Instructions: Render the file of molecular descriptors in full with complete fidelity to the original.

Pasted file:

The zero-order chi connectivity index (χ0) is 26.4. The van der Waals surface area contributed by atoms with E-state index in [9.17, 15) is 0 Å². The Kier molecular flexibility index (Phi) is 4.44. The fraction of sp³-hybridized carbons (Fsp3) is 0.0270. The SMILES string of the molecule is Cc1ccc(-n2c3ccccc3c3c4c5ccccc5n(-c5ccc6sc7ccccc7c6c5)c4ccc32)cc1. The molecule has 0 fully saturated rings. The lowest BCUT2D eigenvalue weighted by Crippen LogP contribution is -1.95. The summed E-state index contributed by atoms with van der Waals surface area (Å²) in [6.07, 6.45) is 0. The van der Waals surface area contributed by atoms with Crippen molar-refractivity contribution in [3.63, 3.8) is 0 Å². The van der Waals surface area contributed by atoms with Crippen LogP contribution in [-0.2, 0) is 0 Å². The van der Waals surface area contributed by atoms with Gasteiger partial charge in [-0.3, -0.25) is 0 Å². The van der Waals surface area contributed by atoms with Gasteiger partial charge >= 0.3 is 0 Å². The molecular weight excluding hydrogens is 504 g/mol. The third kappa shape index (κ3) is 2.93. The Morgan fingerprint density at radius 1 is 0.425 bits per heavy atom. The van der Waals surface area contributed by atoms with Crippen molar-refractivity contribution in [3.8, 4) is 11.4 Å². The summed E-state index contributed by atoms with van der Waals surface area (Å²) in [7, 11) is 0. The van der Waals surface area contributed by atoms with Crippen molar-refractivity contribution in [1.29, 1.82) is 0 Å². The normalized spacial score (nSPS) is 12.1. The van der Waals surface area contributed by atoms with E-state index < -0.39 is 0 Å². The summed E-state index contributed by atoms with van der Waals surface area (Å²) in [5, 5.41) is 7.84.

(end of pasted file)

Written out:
The zero-order chi connectivity index (χ0) is 26.4. The van der Waals surface area contributed by atoms with E-state index in [9.17, 15) is 0 Å². The Kier molecular flexibility index (Phi) is 4.44. The fraction of sp³-hybridized carbons (Fsp3) is 0.0270. The SMILES string of the molecule is Cc1ccc(-n2c3ccccc3c3c4c5ccccc5n(-c5ccc6sc7ccccc7c6c5)c4ccc32)cc1. The molecule has 0 fully saturated rings. The lowest BCUT2D eigenvalue weighted by Crippen LogP contribution is -1.95. The summed E-state index contributed by atoms with van der Waals surface area (Å²) in [6.07, 6.45) is 0. The van der Waals surface area contributed by atoms with Crippen molar-refractivity contribution in [3.63, 3.8) is 0 Å². The van der Waals surface area contributed by atoms with Crippen LogP contribution in [-0.2, 0) is 0 Å². The van der Waals surface area contributed by atoms with Gasteiger partial charge in [-0.3, -0.25) is 0 Å². The van der Waals surface area contributed by atoms with Gasteiger partial charge >= 0.3 is 0 Å². The molecular weight excluding hydrogens is 504 g/mol. The third kappa shape index (κ3) is 2.93. The Morgan fingerprint density at radius 1 is 0.425 bits per heavy atom. The van der Waals surface area contributed by atoms with Crippen molar-refractivity contribution in [3.8, 4) is 11.4 Å². The summed E-state index contributed by atoms with van der Waals surface area (Å²) in [7, 11) is 0. The van der Waals surface area contributed by atoms with Crippen molar-refractivity contribution in [1.29, 1.82) is 0 Å². The normalized spacial score (nSPS) is 12.1. The van der Waals surface area contributed by atoms with E-state index < -0.39 is 0 Å². The summed E-state index contributed by atoms with van der Waals surface area (Å²) in [5, 5.41) is 7.84.